Please help convince me to put it in an IRA!  So much of me wants to live for the now (or, 8 years from now) because who knows - I might not even LIVE to retirement age.
Title: Re: Raise on the horizon
Post by: SunshineGirl on February 19, 2014, 08:46:42 AM
Is there anything drastic you can do for a year or two to make/save more money? Get a roommate? Live with parents/siblings? Find a second job? Get a job that pays more? Negotiate a MUCH higher base wage? Take on more responsibilities at work for more pay?

Sometimes I find that when there's a definite time limit on how long I have to "suffer," it's easier to bear. Personally, I could see directing the money toward a house downpayment; I think it's justified. However, I think you're very, very wise to have as large a downpayment as possible, especially at your low income level. Houses can be money pits, and there will be maintenance costs.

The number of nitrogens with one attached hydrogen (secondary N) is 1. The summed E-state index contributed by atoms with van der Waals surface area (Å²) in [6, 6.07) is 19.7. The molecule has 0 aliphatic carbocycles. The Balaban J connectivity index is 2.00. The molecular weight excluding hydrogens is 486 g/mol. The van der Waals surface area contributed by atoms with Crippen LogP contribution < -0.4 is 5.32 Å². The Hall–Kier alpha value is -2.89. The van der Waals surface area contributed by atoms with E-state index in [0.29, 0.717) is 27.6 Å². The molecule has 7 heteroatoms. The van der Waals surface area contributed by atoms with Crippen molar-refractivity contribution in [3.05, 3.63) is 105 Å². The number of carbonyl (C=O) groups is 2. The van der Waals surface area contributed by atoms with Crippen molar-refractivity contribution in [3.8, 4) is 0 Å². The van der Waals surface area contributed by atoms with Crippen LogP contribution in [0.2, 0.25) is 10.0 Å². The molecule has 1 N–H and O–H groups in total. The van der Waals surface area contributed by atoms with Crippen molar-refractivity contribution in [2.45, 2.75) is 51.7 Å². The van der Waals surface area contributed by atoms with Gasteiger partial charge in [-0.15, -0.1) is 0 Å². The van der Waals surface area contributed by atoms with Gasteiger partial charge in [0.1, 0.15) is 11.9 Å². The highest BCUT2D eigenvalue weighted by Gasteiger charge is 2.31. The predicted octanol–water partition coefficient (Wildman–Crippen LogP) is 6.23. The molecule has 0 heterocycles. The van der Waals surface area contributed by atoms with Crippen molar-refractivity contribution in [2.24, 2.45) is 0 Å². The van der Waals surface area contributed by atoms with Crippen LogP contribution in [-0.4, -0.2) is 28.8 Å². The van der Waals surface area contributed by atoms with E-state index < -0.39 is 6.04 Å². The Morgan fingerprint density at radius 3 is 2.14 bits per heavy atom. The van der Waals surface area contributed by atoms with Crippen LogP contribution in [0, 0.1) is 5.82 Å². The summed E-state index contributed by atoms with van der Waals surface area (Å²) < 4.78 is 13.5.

Have you thought about buying a duplex and renting out one side? That might accelerate your plan and also give you more for retirement.
Title: Re: Raise on the horizon
Post by: SunshineGirl on February 19, 2014, 08:47:36 AM
Sorry - I was answering thinking your base pay was $22K. Big difference from $35K!
Title: Re: Raise on the horizon
Post by: netskyblue on February 19, 2014, 08:58:39 AM
And (argh!) excuse me, my bad.  My take-home is $24,400, approx.  I ALWAYS forget about the twice a year "3rd paycheck of the month" that happens on a bi-weekly schedule.  I always stick it straight into savings, so I never think about it.  10 months a year, I bring home ~$1875.

Sadly for me, I'm pretty well-paid for my company/job.  I did work a second job for the last 4 years, but quit in November when I got debt-free.  I can't say I regret it, having 15 hours a week more free time is pretty darn sweet right now.   
Title: Re: Raise on the horizon
Post by: netskyblue on February 19, 2014, 09:41:00 AM
I suppose my third option would be to put it in a ROTH IRA, knowing that I COULD take out the principal when it's time to buy.  If the market's gone up over 3.25%, I'd be ahead of where I would have been if I'd just saved the money in my bank account (rather likely, after 8 years?  But who really knows...)  If its gone down, I could just suck it up and leave it alone, grumpily admitting to myself that at least I've done the right thing.